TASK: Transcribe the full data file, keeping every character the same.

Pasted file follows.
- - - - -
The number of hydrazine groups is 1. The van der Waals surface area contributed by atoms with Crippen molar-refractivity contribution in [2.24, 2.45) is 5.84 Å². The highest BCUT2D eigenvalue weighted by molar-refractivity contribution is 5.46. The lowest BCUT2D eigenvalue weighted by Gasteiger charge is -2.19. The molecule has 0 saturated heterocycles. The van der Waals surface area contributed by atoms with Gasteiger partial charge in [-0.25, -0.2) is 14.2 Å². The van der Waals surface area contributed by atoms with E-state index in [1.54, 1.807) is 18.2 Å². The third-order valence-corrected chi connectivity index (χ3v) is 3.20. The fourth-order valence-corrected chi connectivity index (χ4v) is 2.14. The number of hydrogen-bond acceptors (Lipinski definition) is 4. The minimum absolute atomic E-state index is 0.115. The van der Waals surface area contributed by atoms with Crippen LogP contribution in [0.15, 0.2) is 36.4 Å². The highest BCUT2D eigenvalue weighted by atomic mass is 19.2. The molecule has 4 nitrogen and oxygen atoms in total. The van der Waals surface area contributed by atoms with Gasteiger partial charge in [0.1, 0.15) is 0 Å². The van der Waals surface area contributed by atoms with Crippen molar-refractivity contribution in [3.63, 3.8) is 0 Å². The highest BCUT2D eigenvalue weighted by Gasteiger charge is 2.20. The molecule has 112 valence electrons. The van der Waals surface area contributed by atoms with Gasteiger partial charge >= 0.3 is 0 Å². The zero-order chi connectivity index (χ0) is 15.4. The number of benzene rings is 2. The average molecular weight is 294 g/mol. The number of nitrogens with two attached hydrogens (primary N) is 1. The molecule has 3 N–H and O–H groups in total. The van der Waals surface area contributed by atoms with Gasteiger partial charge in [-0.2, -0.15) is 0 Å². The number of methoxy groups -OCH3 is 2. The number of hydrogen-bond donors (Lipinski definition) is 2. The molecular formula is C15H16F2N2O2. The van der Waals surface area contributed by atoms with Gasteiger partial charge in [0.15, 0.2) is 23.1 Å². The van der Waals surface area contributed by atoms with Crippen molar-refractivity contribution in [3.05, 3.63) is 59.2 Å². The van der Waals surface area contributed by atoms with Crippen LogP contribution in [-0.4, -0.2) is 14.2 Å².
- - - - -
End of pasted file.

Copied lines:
The number of hydrazine groups is 1. The van der Waals surface area contributed by atoms with Crippen molar-refractivity contribution in [2.24, 2.45) is 5.84 Å². The highest BCUT2D eigenvalue weighted by molar-refractivity contribution is 5.46. The lowest BCUT2D eigenvalue weighted by Gasteiger charge is -2.19. The molecule has 0 saturated heterocycles. The van der Waals surface area contributed by atoms with Gasteiger partial charge in [-0.25, -0.2) is 14.2 Å². The van der Waals surface area contributed by atoms with E-state index in [1.54, 1.807) is 18.2 Å². The third-order valence-corrected chi connectivity index (χ3v) is 3.20. The fourth-order valence-corrected chi connectivity index (χ4v) is 2.14. The number of hydrogen-bond acceptors (Lipinski definition) is 4. The minimum absolute atomic E-state index is 0.115. The van der Waals surface area contributed by atoms with Crippen LogP contribution in [0.15, 0.2) is 36.4 Å². The highest BCUT2D eigenvalue weighted by atomic mass is 19.2. The molecule has 4 nitrogen and oxygen atoms in total. The van der Waals surface area contributed by atoms with Gasteiger partial charge in [0.1, 0.15) is 0 Å². The van der Waals surface area contributed by atoms with Crippen molar-refractivity contribution in [3.63, 3.8) is 0 Å². The highest BCUT2D eigenvalue weighted by Gasteiger charge is 2.20. The molecule has 112 valence electrons. The van der Waals surface area contributed by atoms with Gasteiger partial charge >= 0.3 is 0 Å². The zero-order chi connectivity index (χ0) is 15.4. The number of benzene rings is 2. The average molecular weight is 294 g/mol. The number of nitrogens with two attached hydrogens (primary N) is 1. The molecule has 3 N–H and O–H groups in total. The van der Waals surface area contributed by atoms with Gasteiger partial charge in [-0.2, -0.15) is 0 Å². The number of methoxy groups -OCH3 is 2. The number of hydrogen-bond donors (Lipinski definition) is 2. The molecular formula is C15H16F2N2O2. The van der Waals surface area contributed by atoms with Gasteiger partial charge in [0.15, 0.2) is 23.1 Å². The van der Waals surface area contributed by atoms with Crippen molar-refractivity contribution in [3.05, 3.63) is 59.2 Å². The van der Waals surface area contributed by atoms with Crippen LogP contribution in [-0.4, -0.2) is 14.2 Å².